Now our political leaders must do everything in their power to best prepare our communities to make it through a very cold and inhospitable winter. Not only through actively looking for other energy sources that can replace Russian imports, but also by effectively communicating to their populations how high the stakes really are. If we make it through this winter in one piece, there is light at the end of the tunnel.
The time to stand up for our values is now!
Putin only understands pure power, so give him a "hangover" in Ukraine
Resett.no - By Henrik S. Werenskiold -25. February 2022 | 18:38
As a result of Putin's invasion of Ukraine, Western decision-makers are morally obliged to assist Ukraine and significantly increase the alliance's military power.
It is now clear. For Putin and his power base, the Ukrainian nation exists only at the mercy of Moscow. Faced with longstanding non-Moscow-friendly political forces in the corridors of power in Kyiv, Putin therefore finally decided to get rid of the embattled government in the neighboring country once and for all. He has now launched the military coup to try to restore the servility of Russia's long-standing historic satellite state.
No one can accurately predict the outcome of such an invasion, but we can all know for certain – let there be no illusions – that Putin is not a person to be negotiated with. He is solely responsible for tearing up all forms of international agreements and treaties that have governed Europe's security policy architecture since the collapse of the Soviet Union. Such a fatal decision poses a major security policy threat to us all. The Russian invasion of Ukraine must therefore mark a permanent divide in how the Western powers relate to the Kremlin under Putin's expansionist regime.
Alongside the obvious morally reprehensible aspects of Putin's invasion of neighboring countries, the latest reprehensible Russian military actions in Ukraine highlight the enormous threat that the Putin regime poses to our countries and our way of life. With a dangerous nostalgia for restoring Russian imperial greatness, it is no longer illogical to assume that Putin may have bigger and much more comprehensive security policy plans for Europe, to be implemented when the time is right. It is naive not to believe that former Soviet states, but now NATO members – especially countries such as Lithuania, Estonia, and Latvia – are potentially threatened by the powerful Russian military machine.
Lost your grip?
Putin's recent televised speech in which he tried to justify the war against Kyiv is very worrying. The history lesson that the state of the ancient Ukrainian nation exists only at the mercy of Russia is factually incorrect. Today's Ukraine was once established as a state by the Soviet Union - not because Moscow was supposed to be nice to its "brotherly people", but as a pragmatic decision by Soviet leaders to dampen the independence aspirations of the Ukrainian people. The aim was to avoid a protracted conflict with a hostile, nationalist, and combative Ukrainian population. It is in many ways the continuation of the same conflict that is unfolding today.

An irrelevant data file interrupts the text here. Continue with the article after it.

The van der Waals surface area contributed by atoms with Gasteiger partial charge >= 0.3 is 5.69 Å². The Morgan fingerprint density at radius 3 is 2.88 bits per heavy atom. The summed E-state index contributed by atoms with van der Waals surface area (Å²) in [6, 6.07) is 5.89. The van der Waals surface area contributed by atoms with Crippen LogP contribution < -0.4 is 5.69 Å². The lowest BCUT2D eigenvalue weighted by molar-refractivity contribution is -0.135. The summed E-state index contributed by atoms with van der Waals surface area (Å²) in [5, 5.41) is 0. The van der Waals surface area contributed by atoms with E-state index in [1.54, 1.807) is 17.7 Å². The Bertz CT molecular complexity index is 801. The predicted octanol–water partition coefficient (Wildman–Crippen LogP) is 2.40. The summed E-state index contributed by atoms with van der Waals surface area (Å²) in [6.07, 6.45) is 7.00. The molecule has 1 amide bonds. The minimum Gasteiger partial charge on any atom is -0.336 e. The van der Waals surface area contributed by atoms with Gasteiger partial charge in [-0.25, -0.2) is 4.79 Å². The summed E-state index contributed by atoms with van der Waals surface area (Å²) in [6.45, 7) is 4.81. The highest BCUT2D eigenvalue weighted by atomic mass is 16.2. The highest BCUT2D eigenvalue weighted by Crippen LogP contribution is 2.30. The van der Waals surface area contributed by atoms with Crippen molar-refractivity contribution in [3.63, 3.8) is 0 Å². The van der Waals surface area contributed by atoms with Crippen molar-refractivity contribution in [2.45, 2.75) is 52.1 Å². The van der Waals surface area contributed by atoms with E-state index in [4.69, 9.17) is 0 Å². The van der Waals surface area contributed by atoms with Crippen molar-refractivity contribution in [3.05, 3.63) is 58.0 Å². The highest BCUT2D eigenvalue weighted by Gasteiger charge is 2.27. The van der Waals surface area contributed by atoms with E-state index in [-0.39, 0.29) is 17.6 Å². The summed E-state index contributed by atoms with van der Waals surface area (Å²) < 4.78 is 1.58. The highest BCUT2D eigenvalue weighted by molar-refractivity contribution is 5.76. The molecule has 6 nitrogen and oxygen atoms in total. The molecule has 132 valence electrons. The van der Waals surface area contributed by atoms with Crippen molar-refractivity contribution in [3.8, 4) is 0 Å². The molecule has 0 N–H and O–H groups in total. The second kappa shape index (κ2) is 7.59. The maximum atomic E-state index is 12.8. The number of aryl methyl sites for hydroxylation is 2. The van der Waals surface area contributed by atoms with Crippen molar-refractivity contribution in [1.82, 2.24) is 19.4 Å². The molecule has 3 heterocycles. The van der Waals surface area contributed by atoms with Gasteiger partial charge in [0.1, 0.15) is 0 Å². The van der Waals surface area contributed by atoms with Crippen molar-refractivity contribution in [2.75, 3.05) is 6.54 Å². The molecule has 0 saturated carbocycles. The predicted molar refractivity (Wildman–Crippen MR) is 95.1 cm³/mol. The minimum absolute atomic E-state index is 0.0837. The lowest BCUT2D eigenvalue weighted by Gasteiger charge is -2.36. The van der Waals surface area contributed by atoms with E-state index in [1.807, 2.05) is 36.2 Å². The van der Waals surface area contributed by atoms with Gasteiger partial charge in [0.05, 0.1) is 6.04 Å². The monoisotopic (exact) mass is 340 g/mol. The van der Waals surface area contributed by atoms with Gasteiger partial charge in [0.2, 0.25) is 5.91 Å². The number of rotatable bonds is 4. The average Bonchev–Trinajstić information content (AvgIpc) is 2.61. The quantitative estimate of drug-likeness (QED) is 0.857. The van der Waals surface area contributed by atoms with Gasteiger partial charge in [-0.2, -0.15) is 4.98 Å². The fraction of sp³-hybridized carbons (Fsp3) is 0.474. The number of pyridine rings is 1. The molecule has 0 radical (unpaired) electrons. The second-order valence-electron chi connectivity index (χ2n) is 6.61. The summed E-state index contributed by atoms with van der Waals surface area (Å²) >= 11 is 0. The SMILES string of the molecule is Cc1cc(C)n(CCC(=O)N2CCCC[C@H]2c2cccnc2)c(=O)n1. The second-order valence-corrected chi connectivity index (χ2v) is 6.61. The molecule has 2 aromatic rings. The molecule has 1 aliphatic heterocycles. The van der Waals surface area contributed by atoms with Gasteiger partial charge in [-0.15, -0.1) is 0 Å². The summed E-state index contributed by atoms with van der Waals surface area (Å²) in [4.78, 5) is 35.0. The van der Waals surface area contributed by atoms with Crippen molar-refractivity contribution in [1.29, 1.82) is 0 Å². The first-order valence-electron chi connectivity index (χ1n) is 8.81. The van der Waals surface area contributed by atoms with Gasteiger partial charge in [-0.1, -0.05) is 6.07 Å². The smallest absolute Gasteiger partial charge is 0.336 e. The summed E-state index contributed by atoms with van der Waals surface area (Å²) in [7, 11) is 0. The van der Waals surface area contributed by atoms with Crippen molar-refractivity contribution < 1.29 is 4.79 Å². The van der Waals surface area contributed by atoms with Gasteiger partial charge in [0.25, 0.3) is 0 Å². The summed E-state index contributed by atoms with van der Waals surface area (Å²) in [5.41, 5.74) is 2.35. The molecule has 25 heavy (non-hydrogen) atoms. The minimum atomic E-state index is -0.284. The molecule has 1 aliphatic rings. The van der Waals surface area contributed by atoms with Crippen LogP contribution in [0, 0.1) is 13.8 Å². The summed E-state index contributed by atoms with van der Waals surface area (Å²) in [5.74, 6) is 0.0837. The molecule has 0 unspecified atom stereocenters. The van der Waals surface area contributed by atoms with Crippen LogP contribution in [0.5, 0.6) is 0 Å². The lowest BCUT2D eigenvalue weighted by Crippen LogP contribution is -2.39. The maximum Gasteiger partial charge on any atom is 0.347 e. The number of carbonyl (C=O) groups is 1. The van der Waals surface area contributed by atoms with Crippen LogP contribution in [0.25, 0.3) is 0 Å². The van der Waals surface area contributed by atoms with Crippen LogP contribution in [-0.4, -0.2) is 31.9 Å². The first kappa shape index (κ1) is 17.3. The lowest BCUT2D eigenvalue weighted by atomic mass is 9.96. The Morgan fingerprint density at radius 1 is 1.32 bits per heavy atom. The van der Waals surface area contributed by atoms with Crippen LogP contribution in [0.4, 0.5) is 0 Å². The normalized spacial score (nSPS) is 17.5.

Resett interviews Ukrainian: - We are ready to fight and kill the invaders if they come (+)
The speech could testify to a Russian president starting to lose his grip, or even worse, going mad. In his recent TV appearances, he seems different and more aggressive in his appearance and body language than before. Covid isolation has done something to us all, including perhaps to Russia's strongman, who has created a very rigid infection control regime around him. To get an audience with the Kremlin strongman during the pandemic, you must have been in quarantine for at least 14 days.
Putin is also known to be a diligent reader of Russian history and may have used the corona period to read up on alleged historical injustices against Russia, which he now wants to reverse once and for all.
But regardless of the reasons behind Putin's relentless decision to bring Ukraine back into the Russian sphere of interest by force, subjecting the European continent to the largest hostilities since World War II, the result is the same for us.
We must stop believing that Krem's strongman is going to be stopped by lame Western condemnations and half-hearted economic sanctions. In the merciless world of realpolitik, only raw power defines what is right and wrong, while restraint in the face of autocratic forces will always be seen as a weakness, which will make things worse in the end anyway. Repeated Western appeasement and restraint in the face of Russian aggression over several years, for example, has only encouraged Putin to become even bolder and go even further in his military adventures.